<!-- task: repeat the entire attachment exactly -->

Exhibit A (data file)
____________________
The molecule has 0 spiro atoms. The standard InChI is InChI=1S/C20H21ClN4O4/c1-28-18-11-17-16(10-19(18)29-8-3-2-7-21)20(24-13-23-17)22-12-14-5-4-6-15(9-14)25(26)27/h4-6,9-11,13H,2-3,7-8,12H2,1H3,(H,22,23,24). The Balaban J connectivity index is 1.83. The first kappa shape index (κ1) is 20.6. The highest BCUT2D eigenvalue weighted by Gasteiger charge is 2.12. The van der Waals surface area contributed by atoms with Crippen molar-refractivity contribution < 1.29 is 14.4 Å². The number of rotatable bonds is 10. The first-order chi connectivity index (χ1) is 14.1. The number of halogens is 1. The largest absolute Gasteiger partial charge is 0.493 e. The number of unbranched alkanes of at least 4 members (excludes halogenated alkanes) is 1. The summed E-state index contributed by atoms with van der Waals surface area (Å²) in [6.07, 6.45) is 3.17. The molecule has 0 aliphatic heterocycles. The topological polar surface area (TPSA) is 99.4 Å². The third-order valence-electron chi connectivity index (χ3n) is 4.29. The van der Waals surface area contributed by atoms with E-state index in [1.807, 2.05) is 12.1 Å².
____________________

The molecule has 0 spiro atoms. The standard InChI is InChI=1S/C20H21ClN4O4/c1-28-18-11-17-16(10-19(18)29-8-3-2-7-21)20(24-13-23-17)22-12-14-5-4-6-15(9-14)25(26)27/h4-6,9-11,13H,2-3,7-8,12H2,1H3,(H,22,23,24). The Balaban J connectivity index is 1.83. The first kappa shape index (κ1) is 20.6. The highest BCUT2D eigenvalue weighted by Gasteiger charge is 2.12. The van der Waals surface area contributed by atoms with Crippen molar-refractivity contribution < 1.29 is 14.4 Å². The number of rotatable bonds is 10. The first-order chi connectivity index (χ1) is 14.1. The number of halogens is 1. The largest absolute Gasteiger partial charge is 0.493 e. The number of unbranched alkanes of at least 4 members (excludes halogenated alkanes) is 1. The summed E-state index contributed by atoms with van der Waals surface area (Å²) in [6.07, 6.45) is 3.17. The molecule has 0 aliphatic heterocycles. The topological polar surface area (TPSA) is 99.4 Å². The third-order valence-electron chi connectivity index (χ3n) is 4.29. The van der Waals surface area contributed by atoms with E-state index in [1.807, 2.05) is 12.1 Å².